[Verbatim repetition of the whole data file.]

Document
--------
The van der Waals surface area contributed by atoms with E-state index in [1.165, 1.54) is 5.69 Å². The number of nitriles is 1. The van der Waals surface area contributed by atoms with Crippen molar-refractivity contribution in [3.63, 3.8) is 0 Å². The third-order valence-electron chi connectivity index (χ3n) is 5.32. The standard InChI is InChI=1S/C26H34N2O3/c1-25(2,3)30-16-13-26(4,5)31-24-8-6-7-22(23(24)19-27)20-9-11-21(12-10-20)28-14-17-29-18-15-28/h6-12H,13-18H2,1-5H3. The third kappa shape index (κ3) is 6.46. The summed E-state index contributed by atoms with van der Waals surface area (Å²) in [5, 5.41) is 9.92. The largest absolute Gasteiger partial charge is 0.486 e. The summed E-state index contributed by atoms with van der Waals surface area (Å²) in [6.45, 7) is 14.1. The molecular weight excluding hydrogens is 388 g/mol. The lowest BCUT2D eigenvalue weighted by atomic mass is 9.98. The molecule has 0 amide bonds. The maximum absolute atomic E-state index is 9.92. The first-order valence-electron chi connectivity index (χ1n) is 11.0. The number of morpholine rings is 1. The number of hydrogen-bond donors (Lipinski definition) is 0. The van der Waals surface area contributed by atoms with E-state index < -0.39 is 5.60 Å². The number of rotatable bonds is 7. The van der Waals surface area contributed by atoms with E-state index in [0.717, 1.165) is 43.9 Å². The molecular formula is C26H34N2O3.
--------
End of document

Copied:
The van der Waals surface area contributed by atoms with E-state index in [1.165, 1.54) is 5.69 Å². The number of nitriles is 1. The van der Waals surface area contributed by atoms with Crippen molar-refractivity contribution in [3.63, 3.8) is 0 Å². The third-order valence-electron chi connectivity index (χ3n) is 5.32. The standard InChI is InChI=1S/C26H34N2O3/c1-25(2,3)30-16-13-26(4,5)31-24-8-6-7-22(23(24)19-27)20-9-11-21(12-10-20)28-14-17-29-18-15-28/h6-12H,13-18H2,1-5H3. The third kappa shape index (κ3) is 6.46. The summed E-state index contributed by atoms with van der Waals surface area (Å²) in [5, 5.41) is 9.92. The largest absolute Gasteiger partial charge is 0.486 e. The summed E-state index contributed by atoms with van der Waals surface area (Å²) in [6.45, 7) is 14.1. The molecular weight excluding hydrogens is 388 g/mol. The lowest BCUT2D eigenvalue weighted by atomic mass is 9.98. The molecule has 0 amide bonds. The maximum absolute atomic E-state index is 9.92. The first-order valence-electron chi connectivity index (χ1n) is 11.0. The number of morpholine rings is 1. The number of hydrogen-bond donors (Lipinski definition) is 0. The van der Waals surface area contributed by atoms with E-state index < -0.39 is 5.60 Å². The number of rotatable bonds is 7. The van der Waals surface area contributed by atoms with E-state index in [0.717, 1.165) is 43.9 Å². The molecular formula is C26H34N2O3.